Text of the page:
Whenever we wear Adire fabric, we always try to ensure that our tradition, art and culture are always around and with us or the place we find ourselves. Adire textiles are a practical means of which the rich Yoruba cultural heritage and ideas could be channelled to other cultures. The Yoruba of South-western Nigeria are renowned for their vibrant cultural environment where Adire textile has been a lucrative clothing style over time in their festivals and ceremonial events. Traditionally, the Adire pattern cloth dyeing technique is practiced by Yoruba women from South-west, Nigeria. The pattern, content and arrangement of the designs and motifs are usually handed down from mother to daughter within a family. The Adire pattern cloth dyeing techniques are passed on from one generation to another over time.
Adire textiles are special fabrics with intricate patterns, which is the result of hand-painted work done on the fabric during production. All patterns on Adire fabrics connote a meaning which tells a story or historical events. The motifs and designs are well-represented in various forms and shapes over time. The designs however tell a story of a particular culture from the very past but could have changed over time due owed to the influence of other culture and the colonial era. The patterns are in form of stylised representation of animals, plants, abstract patterns and everyday objects. However, the motifs and designs of Adire tradition are classifiable into five (5) types: geometric, letters, figural, celestiomorphic and skewmorphic patterns.
The geometric motifs are dots, lines (such as straight, spiral, hatching and cross hatching lines), and circles, semi-circles, squares, rectangles and triangles.
The letters are the Alphabets of the Yoruba Language, cities, names and proverbs.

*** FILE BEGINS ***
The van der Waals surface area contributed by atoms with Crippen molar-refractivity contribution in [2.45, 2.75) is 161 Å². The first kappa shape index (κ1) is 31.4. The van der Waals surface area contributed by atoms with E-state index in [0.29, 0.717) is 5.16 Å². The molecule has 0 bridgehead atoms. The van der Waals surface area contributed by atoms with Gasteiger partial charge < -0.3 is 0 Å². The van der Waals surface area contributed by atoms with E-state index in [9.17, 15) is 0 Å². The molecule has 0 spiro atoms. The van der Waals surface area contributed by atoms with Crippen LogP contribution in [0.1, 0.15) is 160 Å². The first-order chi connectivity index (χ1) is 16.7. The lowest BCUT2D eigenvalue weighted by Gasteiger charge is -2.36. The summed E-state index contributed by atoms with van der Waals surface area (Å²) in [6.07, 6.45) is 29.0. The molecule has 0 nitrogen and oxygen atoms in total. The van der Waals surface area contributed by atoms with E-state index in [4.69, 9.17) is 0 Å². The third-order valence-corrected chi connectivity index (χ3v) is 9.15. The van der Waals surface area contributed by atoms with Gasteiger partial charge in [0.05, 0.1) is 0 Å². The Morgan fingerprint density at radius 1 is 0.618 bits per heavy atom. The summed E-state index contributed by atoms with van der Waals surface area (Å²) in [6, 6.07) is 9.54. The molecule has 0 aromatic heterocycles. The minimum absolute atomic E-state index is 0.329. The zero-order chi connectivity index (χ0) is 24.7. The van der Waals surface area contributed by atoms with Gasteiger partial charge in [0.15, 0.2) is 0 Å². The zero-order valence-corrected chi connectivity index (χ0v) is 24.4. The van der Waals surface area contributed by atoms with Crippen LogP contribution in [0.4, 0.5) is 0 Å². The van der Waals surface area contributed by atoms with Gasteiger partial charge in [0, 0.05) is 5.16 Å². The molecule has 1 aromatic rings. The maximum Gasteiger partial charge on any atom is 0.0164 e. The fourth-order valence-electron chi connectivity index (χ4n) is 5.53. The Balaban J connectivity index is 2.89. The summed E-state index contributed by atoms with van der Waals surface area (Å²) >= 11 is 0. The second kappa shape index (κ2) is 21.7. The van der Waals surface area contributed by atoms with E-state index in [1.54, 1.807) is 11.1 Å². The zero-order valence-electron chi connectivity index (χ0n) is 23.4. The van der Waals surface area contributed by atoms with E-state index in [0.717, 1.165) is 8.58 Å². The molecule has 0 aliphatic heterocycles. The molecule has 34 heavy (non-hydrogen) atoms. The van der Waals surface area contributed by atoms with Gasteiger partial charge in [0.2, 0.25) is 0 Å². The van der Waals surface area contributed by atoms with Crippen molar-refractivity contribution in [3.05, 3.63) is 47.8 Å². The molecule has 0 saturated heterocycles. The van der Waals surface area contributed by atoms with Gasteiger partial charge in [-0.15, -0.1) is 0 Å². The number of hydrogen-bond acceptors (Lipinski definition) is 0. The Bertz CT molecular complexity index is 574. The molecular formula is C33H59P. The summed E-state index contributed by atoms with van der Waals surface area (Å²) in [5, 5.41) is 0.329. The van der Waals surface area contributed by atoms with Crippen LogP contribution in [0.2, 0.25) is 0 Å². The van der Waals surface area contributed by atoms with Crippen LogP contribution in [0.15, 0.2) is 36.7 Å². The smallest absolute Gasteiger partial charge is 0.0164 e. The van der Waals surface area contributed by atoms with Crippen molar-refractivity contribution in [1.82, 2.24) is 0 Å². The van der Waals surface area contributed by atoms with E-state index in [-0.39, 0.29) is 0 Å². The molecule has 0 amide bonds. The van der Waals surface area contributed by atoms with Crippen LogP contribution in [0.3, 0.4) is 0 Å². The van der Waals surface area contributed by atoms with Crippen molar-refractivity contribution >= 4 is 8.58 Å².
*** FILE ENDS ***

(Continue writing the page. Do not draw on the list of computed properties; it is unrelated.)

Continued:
The figural motifs are two (2) sub-types: zoomorphic and floral. The zoomorphic motifs are of sub-groups: avian (such as Adaba – Dove, Agbufon – Crowned Crane, Opeere – Brown-eared Bulbul, Pepeye – Duck and Tolotolo – Turkey), reptilian (such as Ejo – Snake) and mammalian species, arthropods, annelids, mollusca, pisces, and amphibians. The floral motifs are Ewe Ege, Ogede Agbagba – Plantain, Koko – Cocoa pod, Odan – Fig tree, Fulawa – Petals, Koro Owu – Cotton seed. The figural motifs also comes in Human form such as Kings or Queens.
The celestiomorphic motifs are based on celestial bodies or planets such as Irawo – stars and Osupa – moon.
The skewmorphic motifs are the representation of man-made objects and tools such as Opon Ifa – Ifa Divination tray, yeti – earring, Ileke Bebe – waist beads, Amuga – scissors, Sekere – gourd rattle, Akete – straw hat, Aago Owo – wrist watch, crown, staff, cowries, cassava leaves and Ilu Gangan – Gangan talking drum.
Some of the meanings of these motifs and patterns are vary and specific symbolism in the lives of the Yoruba people. Cowries represent money. Cassava leaves represent life. The talking drum shows the constellation of sound, messages and festivals. Earring represents only hear good news. Crossroads represent the crossroads of life. Mirrors represent someone that’s a reflection in your life. Waves of life represent the waves away from any troubles. Guinea corn represents the hand that feeds you never lacks.
Some these motifs are pictorial while the others have a similar resemblance to what is represented.